Cushing’s Disease in Dogs
Just like humans, dogs’ hormones can sometimes get out of balance. One example of hormonal imbalance is Cushing’s Disease, also called hyperadrenocorticism, which means excessive cortisol production in the adrenal or pituitary glands.
Cortisol is normally produced in times of stress, or in response to low blood glucose. It is also known as the fight or flight hormone, so increased level can seriously stress out your pup. This disease weakens the immune system and can leave your pup vulnerable to additional infections and diseases.
Although there are many symptoms, Cushing’s Disease can be quite difficult to diagnose properly. Some signs to look out for: an increase in thirst, appetite, or urination; a saggy belly; lethargy and weakness; and hair loss.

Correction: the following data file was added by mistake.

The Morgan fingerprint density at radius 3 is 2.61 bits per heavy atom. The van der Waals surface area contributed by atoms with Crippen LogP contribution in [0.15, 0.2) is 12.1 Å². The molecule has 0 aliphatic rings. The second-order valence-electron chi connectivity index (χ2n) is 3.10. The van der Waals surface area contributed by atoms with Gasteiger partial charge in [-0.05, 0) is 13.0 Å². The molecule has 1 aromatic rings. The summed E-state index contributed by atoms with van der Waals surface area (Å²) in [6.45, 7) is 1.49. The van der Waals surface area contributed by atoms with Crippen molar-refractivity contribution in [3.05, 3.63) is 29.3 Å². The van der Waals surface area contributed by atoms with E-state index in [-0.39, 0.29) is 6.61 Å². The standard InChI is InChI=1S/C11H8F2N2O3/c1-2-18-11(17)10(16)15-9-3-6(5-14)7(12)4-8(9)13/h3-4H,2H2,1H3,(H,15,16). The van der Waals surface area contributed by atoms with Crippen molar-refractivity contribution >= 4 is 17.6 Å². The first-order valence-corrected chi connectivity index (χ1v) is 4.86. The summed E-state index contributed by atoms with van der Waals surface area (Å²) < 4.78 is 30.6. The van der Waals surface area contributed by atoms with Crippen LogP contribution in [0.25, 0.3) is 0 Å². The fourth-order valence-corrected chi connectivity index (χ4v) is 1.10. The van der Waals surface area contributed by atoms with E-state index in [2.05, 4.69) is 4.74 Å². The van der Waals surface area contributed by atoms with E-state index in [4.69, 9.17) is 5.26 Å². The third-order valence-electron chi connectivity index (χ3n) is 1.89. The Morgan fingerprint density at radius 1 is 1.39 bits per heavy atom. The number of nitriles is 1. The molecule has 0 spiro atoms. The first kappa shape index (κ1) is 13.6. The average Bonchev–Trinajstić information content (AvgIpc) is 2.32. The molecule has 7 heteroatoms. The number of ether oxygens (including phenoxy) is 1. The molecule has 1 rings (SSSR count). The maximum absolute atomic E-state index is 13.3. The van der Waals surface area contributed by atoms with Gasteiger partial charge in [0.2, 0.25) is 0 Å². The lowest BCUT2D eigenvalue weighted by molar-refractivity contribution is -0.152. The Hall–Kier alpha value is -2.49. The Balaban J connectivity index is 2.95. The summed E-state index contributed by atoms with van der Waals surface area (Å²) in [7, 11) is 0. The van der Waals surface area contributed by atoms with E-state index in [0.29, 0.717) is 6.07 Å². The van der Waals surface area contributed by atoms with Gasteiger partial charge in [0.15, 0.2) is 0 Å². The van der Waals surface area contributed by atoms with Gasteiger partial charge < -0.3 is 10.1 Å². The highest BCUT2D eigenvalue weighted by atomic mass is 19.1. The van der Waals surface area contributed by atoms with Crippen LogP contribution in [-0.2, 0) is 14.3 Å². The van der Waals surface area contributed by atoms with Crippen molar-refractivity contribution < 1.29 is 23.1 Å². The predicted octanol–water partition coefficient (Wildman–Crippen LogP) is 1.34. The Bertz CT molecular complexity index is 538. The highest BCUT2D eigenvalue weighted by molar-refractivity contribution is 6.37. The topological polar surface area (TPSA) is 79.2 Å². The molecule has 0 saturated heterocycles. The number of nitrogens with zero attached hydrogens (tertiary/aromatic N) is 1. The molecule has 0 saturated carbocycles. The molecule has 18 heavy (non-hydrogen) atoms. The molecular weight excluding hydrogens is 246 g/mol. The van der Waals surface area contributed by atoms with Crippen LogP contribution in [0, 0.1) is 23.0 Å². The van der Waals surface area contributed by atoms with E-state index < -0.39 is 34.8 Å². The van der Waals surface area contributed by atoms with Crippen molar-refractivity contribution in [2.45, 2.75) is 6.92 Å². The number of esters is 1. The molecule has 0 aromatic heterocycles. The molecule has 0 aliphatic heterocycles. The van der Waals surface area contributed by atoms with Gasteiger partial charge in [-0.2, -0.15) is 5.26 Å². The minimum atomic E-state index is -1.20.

Several blood tests are necessary to identify the disease as well as figure out whether the adrenal or the pituitary gland is the source of all the trouble. In addition to blood tests, x rays, ultrasounds, and MRIs can sometimes be useful in making a diagnosis.
Just like the symptoms and diagnosis, the treatment of Cushing’s disease is varied and complex. Sometimes prescriptions are necessary, but surgery may also be an option. Although not a fatal disease, treatment is generally encouraged to improve the quality of life for your dog. Without treatment, symptoms may persist indefinitely. It’s best to come up with a plan alongside your veterinarian, since treatment is unique to every pup.
Dr. Kait Link, DVM, is a veterinarian and co-founder of Treat, an innovative vet practice. Treat is reinventing pet care, offering instant access to affordable in-home veterinary care, training, and grooming. Book in under a minute or chat free anytime. Download the Treat app at treat.co.